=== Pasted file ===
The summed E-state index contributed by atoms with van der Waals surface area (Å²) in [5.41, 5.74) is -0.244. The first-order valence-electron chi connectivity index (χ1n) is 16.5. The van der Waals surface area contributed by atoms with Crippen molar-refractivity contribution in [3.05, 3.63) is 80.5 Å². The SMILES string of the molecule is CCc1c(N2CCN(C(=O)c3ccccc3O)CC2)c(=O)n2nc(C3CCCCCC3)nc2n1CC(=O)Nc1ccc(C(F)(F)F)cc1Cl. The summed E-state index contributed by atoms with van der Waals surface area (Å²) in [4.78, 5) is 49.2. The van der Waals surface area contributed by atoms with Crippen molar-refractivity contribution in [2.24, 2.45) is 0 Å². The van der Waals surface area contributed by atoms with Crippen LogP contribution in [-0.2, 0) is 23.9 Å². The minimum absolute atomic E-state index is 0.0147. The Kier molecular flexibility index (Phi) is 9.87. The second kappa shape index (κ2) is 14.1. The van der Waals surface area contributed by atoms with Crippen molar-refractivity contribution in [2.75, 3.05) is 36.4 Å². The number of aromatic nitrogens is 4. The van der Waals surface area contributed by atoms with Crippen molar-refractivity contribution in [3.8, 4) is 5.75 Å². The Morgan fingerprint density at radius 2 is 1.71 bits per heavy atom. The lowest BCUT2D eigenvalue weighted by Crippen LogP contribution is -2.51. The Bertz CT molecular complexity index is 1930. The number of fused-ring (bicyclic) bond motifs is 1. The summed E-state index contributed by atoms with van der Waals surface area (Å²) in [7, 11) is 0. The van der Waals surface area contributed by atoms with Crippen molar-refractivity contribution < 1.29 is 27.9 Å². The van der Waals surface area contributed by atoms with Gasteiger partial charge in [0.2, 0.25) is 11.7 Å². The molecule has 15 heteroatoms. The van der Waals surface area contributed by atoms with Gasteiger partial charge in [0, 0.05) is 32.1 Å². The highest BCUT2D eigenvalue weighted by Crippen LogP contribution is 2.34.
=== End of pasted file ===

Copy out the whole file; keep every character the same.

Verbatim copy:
The summed E-state index contributed by atoms with van der Waals surface area (Å²) in [5.41, 5.74) is -0.244. The first-order valence-electron chi connectivity index (χ1n) is 16.5. The van der Waals surface area contributed by atoms with Crippen molar-refractivity contribution in [3.05, 3.63) is 80.5 Å². The SMILES string of the molecule is CCc1c(N2CCN(C(=O)c3ccccc3O)CC2)c(=O)n2nc(C3CCCCCC3)nc2n1CC(=O)Nc1ccc(C(F)(F)F)cc1Cl. The summed E-state index contributed by atoms with van der Waals surface area (Å²) in [4.78, 5) is 49.2. The van der Waals surface area contributed by atoms with Crippen molar-refractivity contribution in [2.24, 2.45) is 0 Å². The van der Waals surface area contributed by atoms with Crippen LogP contribution in [-0.2, 0) is 23.9 Å². The minimum absolute atomic E-state index is 0.0147. The Kier molecular flexibility index (Phi) is 9.87. The second kappa shape index (κ2) is 14.1. The van der Waals surface area contributed by atoms with Crippen molar-refractivity contribution in [2.75, 3.05) is 36.4 Å². The number of aromatic nitrogens is 4. The van der Waals surface area contributed by atoms with Crippen molar-refractivity contribution in [3.8, 4) is 5.75 Å². The Morgan fingerprint density at radius 2 is 1.71 bits per heavy atom. The lowest BCUT2D eigenvalue weighted by Crippen LogP contribution is -2.51. The Bertz CT molecular complexity index is 1930. The number of fused-ring (bicyclic) bond motifs is 1. The summed E-state index contributed by atoms with van der Waals surface area (Å²) in [7, 11) is 0. The van der Waals surface area contributed by atoms with Crippen molar-refractivity contribution < 1.29 is 27.9 Å². The van der Waals surface area contributed by atoms with Gasteiger partial charge in [0.2, 0.25) is 11.7 Å². The molecule has 15 heteroatoms. The van der Waals surface area contributed by atoms with Gasteiger partial charge in [0, 0.05) is 32.1 Å². The highest BCUT2D eigenvalue weighted by Crippen LogP contribution is 2.34.